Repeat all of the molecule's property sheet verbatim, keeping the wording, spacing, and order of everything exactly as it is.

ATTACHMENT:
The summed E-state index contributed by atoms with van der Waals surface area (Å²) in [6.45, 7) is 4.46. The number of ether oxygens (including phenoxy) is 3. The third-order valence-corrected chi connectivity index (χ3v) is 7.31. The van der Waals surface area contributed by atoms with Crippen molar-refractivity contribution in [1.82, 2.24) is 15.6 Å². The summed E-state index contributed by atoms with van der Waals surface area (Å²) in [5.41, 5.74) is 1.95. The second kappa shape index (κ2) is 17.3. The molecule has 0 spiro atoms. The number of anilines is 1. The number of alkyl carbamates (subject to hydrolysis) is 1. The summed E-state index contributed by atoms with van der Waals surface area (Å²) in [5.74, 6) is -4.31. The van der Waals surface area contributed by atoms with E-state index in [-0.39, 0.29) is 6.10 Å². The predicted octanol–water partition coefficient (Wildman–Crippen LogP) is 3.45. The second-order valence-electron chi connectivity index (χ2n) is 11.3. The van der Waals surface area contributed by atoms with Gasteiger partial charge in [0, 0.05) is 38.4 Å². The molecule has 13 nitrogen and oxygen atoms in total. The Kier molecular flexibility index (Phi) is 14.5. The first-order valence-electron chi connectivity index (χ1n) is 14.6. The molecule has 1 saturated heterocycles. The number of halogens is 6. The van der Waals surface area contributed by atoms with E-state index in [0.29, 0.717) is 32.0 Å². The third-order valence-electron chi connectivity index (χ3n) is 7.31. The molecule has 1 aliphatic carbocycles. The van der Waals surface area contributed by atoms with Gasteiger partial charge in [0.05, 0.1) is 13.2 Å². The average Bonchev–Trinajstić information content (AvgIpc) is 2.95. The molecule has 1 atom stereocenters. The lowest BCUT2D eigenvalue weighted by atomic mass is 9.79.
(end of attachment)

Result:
The summed E-state index contributed by atoms with van der Waals surface area (Å²) in [6.45, 7) is 4.46. The number of ether oxygens (including phenoxy) is 3. The third-order valence-corrected chi connectivity index (χ3v) is 7.31. The van der Waals surface area contributed by atoms with Crippen molar-refractivity contribution in [1.82, 2.24) is 15.6 Å². The summed E-state index contributed by atoms with van der Waals surface area (Å²) in [5.41, 5.74) is 1.95. The second kappa shape index (κ2) is 17.3. The molecule has 0 spiro atoms. The number of anilines is 1. The number of alkyl carbamates (subject to hydrolysis) is 1. The summed E-state index contributed by atoms with van der Waals surface area (Å²) in [5.74, 6) is -4.31. The van der Waals surface area contributed by atoms with E-state index in [-0.39, 0.29) is 6.10 Å². The predicted octanol–water partition coefficient (Wildman–Crippen LogP) is 3.45. The second-order valence-electron chi connectivity index (χ2n) is 11.3. The van der Waals surface area contributed by atoms with Gasteiger partial charge in [0, 0.05) is 38.4 Å². The molecule has 13 nitrogen and oxygen atoms in total. The Kier molecular flexibility index (Phi) is 14.5. The first-order valence-electron chi connectivity index (χ1n) is 14.6. The molecule has 1 saturated heterocycles. The number of halogens is 6. The van der Waals surface area contributed by atoms with E-state index in [0.29, 0.717) is 32.0 Å². The third-order valence-electron chi connectivity index (χ3n) is 7.31. The molecule has 1 aliphatic carbocycles. The van der Waals surface area contributed by atoms with Gasteiger partial charge in [0.05, 0.1) is 13.2 Å². The average Bonchev–Trinajstić information content (AvgIpc) is 2.95. The molecule has 1 atom stereocenters. The lowest BCUT2D eigenvalue weighted by atomic mass is 9.79.